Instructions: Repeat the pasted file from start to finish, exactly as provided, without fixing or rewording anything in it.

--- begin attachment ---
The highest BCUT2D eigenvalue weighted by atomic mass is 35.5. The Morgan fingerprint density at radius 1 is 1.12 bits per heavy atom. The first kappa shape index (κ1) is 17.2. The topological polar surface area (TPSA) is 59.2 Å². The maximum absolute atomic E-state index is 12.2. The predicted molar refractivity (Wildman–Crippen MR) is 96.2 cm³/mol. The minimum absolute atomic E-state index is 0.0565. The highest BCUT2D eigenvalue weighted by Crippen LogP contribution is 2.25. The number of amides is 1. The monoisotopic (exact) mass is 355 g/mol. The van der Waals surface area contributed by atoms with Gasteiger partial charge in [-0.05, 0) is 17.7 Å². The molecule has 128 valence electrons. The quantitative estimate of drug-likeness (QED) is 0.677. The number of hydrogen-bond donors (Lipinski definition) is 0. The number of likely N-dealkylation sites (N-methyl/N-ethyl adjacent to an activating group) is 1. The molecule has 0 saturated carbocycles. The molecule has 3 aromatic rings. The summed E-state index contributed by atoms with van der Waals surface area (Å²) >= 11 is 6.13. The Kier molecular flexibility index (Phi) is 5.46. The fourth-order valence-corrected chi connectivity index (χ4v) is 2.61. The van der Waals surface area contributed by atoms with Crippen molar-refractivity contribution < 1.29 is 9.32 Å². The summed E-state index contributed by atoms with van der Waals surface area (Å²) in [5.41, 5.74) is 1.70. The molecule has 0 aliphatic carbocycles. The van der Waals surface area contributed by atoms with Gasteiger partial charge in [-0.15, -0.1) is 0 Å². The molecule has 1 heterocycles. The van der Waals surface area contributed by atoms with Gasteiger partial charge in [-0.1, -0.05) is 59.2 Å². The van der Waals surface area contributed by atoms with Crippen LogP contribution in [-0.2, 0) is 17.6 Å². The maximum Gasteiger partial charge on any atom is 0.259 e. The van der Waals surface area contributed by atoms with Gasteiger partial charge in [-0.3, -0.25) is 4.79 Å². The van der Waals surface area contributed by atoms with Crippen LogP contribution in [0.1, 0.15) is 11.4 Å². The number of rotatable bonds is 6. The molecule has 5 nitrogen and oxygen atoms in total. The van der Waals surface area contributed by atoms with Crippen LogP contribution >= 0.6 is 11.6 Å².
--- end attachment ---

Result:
The highest BCUT2D eigenvalue weighted by atomic mass is 35.5. The Morgan fingerprint density at radius 1 is 1.12 bits per heavy atom. The first kappa shape index (κ1) is 17.2. The topological polar surface area (TPSA) is 59.2 Å². The maximum absolute atomic E-state index is 12.2. The predicted molar refractivity (Wildman–Crippen MR) is 96.2 cm³/mol. The minimum absolute atomic E-state index is 0.0565. The highest BCUT2D eigenvalue weighted by Crippen LogP contribution is 2.25. The number of amides is 1. The monoisotopic (exact) mass is 355 g/mol. The van der Waals surface area contributed by atoms with Gasteiger partial charge in [-0.05, 0) is 17.7 Å². The molecule has 128 valence electrons. The quantitative estimate of drug-likeness (QED) is 0.677. The number of hydrogen-bond donors (Lipinski definition) is 0. The number of likely N-dealkylation sites (N-methyl/N-ethyl adjacent to an activating group) is 1. The molecule has 0 saturated carbocycles. The molecule has 3 aromatic rings. The summed E-state index contributed by atoms with van der Waals surface area (Å²) >= 11 is 6.13. The Kier molecular flexibility index (Phi) is 5.46. The fourth-order valence-corrected chi connectivity index (χ4v) is 2.61. The van der Waals surface area contributed by atoms with Crippen molar-refractivity contribution < 1.29 is 9.32 Å². The summed E-state index contributed by atoms with van der Waals surface area (Å²) in [5.41, 5.74) is 1.70. The molecule has 0 aliphatic carbocycles. The van der Waals surface area contributed by atoms with Gasteiger partial charge in [-0.15, -0.1) is 0 Å². The molecule has 1 heterocycles. The van der Waals surface area contributed by atoms with Gasteiger partial charge in [-0.1, -0.05) is 59.2 Å². The van der Waals surface area contributed by atoms with Crippen LogP contribution in [-0.2, 0) is 17.6 Å². The maximum Gasteiger partial charge on any atom is 0.259 e. The van der Waals surface area contributed by atoms with Gasteiger partial charge in [-0.3, -0.25) is 4.79 Å². The van der Waals surface area contributed by atoms with Crippen LogP contribution in [0.1, 0.15) is 11.4 Å². The number of rotatable bonds is 6. The molecule has 5 nitrogen and oxygen atoms in total. The van der Waals surface area contributed by atoms with Crippen LogP contribution >= 0.6 is 11.6 Å².